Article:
by Kristie Burk, DASD Coordinator of Cyber and Blended Learning
As educators, we all have different ways to address missing work from students. Thank you to Carol Warren, Curriculum Leader for the Counseling Department, for sharing this blog post from Catlin Tucker about making students email their parents about missing work.
Tucker is a Google Certified Innovator, best-selling author, international trainer, and frequent Edtech speaker, who currently teaches ELA in Sonoma County where she was named Teacher of the Year in 2010.
In her post, Tucker says that she makes students with missing work write their parents an email to explain why they have not completed the work they were assigned. They must CC her on the email, use the formal business letter format, and propose a specific action plan to catch up on their work.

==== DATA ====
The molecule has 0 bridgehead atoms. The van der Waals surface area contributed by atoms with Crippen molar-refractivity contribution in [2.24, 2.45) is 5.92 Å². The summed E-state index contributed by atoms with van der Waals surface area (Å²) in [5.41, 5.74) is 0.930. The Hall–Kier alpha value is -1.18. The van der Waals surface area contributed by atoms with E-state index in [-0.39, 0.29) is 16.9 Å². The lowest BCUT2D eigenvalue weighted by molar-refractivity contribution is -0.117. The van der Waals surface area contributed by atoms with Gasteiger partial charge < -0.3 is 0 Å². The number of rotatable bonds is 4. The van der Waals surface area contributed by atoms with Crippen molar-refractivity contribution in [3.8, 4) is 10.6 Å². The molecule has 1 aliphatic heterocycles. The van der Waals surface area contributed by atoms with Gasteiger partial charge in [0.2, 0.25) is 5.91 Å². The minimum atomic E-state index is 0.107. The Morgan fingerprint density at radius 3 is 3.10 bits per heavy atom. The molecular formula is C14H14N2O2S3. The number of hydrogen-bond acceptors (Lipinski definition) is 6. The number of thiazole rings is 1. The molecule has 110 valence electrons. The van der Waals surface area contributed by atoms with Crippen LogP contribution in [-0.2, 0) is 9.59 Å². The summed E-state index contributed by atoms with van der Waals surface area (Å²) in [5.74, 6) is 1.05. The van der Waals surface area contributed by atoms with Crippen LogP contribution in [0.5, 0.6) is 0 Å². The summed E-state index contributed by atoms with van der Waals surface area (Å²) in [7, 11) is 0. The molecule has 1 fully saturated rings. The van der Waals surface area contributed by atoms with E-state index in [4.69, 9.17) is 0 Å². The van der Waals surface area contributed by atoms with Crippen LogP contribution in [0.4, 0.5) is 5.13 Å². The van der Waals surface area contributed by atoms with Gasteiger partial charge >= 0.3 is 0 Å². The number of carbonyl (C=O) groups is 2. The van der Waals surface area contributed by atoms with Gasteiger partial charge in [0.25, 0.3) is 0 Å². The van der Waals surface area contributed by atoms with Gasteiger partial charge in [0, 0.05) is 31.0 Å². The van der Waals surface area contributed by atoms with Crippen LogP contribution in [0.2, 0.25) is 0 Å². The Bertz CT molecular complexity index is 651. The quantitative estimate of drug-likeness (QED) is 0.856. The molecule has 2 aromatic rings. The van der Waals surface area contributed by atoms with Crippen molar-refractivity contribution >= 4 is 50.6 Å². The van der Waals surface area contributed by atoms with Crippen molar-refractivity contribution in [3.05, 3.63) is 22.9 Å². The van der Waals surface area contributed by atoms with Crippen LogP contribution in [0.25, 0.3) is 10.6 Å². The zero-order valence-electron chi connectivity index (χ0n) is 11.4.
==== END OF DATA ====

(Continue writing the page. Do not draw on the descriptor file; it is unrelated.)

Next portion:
“This strategy is so simple but so effective! Students are rarely asked to take ownership of and responsibility for their work. Typically, a parent does not realize there is a problem until a zero is entered into a gradebook or report cards are mailed home. Requiring students to… take responsibility for their work at various check-points …creates an incentive for students to prioritize their school work. This strategy also takes the responsibility off of the teacher, who is typically the person tasked with reaching out to the parents when there is an issue.” – Catlin Tucker, ELA teacher.
It’s an interesting idea worth thinking about!